The US Department of Defense (DoD) is planning to deploy advanced computer algorithms to enhance its warfare capabilities by the end of 2017.

The development is part of the US DoD's Project Maven, which involves applying biologically inspired neural networks to learning tasks.

After being installed on government platforms, the algorithms will be used to extract objects from massive amounts of moving or still imagery.

Algorithmic Warfare Cross-Function Team chief and Marine Corps Colonel Drew Cukor said: “People and computers will work symbiotically to increase the ability of weapon systems to detect objects.

“Eventually we hope that one analyst will be able to do twice as much work, potentially three times as much, as they're doing now. That's our goal.”

According to former US Deputy Defense Secretary Bob Work, the DoD must integrate artificial intelligence (AI) and machine learning more effectively across operations in order to maintain advantages over increasingly capable adversaries and competitors.

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"People and computers will work symbiotically to increase the ability of weapon systems to detect objects."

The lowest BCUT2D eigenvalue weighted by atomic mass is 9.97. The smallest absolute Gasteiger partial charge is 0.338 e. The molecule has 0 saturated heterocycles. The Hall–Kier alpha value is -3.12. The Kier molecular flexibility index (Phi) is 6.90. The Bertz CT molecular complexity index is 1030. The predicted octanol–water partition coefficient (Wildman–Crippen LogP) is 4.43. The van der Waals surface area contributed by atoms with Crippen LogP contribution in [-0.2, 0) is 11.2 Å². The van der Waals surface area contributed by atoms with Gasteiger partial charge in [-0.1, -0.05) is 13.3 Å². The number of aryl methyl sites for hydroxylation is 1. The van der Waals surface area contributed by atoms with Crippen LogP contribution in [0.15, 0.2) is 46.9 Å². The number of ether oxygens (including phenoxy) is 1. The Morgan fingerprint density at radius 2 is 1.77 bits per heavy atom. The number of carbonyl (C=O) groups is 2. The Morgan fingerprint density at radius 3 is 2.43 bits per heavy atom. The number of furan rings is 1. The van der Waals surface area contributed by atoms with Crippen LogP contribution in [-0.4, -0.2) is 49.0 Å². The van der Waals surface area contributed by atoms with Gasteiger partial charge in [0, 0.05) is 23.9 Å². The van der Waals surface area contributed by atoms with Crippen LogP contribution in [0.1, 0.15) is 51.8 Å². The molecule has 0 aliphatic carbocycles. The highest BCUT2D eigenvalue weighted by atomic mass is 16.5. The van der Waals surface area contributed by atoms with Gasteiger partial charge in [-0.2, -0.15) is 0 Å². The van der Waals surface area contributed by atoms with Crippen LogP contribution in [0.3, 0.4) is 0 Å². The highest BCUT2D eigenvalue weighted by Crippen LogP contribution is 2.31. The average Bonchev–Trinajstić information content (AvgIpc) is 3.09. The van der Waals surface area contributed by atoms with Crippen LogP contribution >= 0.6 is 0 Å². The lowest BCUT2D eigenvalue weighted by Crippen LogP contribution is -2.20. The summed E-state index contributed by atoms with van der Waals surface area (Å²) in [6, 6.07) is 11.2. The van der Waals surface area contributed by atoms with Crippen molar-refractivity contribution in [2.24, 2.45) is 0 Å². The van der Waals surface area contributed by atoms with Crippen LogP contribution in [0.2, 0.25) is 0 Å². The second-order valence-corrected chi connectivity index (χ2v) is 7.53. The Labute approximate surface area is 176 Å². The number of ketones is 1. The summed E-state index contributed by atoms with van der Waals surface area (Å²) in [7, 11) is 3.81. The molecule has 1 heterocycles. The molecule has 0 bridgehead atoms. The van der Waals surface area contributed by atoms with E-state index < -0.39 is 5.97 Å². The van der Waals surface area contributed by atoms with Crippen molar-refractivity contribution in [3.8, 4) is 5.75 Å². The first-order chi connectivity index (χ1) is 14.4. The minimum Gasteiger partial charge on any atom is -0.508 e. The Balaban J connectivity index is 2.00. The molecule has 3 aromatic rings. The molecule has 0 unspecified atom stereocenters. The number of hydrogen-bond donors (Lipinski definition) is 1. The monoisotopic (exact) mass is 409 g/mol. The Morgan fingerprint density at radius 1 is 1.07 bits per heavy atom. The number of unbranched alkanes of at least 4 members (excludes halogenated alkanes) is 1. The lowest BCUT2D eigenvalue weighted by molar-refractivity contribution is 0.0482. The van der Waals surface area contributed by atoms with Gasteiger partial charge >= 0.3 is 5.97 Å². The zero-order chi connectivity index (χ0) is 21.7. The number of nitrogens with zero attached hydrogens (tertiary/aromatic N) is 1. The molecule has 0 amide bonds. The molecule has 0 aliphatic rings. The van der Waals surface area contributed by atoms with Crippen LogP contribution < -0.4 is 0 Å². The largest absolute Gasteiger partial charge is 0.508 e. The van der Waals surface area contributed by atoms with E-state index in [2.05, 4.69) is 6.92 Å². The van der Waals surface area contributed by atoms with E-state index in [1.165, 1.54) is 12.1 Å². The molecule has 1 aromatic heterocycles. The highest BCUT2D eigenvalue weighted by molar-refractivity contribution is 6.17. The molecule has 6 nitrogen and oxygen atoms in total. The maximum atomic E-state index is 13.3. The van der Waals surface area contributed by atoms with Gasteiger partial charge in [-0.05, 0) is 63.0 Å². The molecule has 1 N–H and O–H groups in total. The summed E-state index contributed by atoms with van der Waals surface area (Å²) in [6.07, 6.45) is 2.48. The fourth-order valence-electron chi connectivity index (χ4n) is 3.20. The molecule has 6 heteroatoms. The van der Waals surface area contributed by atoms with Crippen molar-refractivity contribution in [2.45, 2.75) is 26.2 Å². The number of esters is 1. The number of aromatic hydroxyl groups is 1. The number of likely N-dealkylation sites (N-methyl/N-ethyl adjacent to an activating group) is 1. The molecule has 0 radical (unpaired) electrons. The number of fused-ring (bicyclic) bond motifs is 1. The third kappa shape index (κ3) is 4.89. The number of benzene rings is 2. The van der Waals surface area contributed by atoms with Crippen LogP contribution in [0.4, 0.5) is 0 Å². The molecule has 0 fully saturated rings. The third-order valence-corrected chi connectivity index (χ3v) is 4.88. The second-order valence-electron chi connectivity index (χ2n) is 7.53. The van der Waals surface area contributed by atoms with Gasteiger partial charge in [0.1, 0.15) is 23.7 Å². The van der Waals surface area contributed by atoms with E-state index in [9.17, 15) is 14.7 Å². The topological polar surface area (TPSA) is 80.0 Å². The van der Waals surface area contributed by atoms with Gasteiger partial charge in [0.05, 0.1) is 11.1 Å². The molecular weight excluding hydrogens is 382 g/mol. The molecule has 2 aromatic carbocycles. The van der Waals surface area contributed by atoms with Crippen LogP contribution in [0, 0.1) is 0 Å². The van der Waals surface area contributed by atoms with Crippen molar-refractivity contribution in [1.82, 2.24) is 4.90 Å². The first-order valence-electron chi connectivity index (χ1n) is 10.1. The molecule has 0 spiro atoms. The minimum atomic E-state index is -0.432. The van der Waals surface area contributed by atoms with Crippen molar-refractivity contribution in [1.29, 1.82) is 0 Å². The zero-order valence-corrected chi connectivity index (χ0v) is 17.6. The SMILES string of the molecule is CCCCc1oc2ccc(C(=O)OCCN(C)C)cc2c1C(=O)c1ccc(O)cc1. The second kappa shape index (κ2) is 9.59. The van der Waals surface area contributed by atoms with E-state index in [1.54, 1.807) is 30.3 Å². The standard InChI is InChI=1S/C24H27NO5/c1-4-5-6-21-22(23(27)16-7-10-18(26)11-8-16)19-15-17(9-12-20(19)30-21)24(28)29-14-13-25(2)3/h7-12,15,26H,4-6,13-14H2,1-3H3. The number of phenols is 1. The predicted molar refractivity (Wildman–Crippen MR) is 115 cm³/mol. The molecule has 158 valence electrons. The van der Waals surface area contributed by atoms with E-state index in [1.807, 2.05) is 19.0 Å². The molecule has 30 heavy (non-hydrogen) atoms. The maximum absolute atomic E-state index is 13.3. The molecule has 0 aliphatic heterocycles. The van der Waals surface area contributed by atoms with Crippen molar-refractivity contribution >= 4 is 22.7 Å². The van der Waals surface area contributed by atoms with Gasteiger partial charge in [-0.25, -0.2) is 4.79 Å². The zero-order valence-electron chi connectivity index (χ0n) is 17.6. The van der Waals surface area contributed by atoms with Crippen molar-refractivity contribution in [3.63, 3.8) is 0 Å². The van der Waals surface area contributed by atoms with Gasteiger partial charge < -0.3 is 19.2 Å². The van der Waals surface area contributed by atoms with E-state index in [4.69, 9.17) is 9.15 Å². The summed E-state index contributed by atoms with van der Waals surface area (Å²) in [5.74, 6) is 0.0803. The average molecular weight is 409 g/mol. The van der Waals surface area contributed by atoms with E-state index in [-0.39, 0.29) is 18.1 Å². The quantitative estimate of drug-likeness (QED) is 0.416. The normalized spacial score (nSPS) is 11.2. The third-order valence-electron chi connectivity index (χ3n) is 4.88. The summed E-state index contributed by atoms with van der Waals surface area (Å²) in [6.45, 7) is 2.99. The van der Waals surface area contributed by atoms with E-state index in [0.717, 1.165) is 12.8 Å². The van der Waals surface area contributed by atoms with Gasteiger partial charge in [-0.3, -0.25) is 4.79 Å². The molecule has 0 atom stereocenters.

The department is currently in the process of procuring computational power, including graphic processing units that enable the use of machine-learning algorithms.

In addition, an algorithmic development contract will be awarded through a competitive selection process.

Before deploying algorithms to combat zones, DoD must prepare data and have the computational infrastructure for training, according to Cukor.

The DoD also requires algorithm developers, software engineers, and an interface to connect AI and human operators.

Image: Exploitation Analyst airmen assigned to the 41st Intelligence Squadron have begun advanced mobile desktop training. Photo: George G. Meade, Md. Air Force Illustration by Staff Sgt. Alexandre Montes.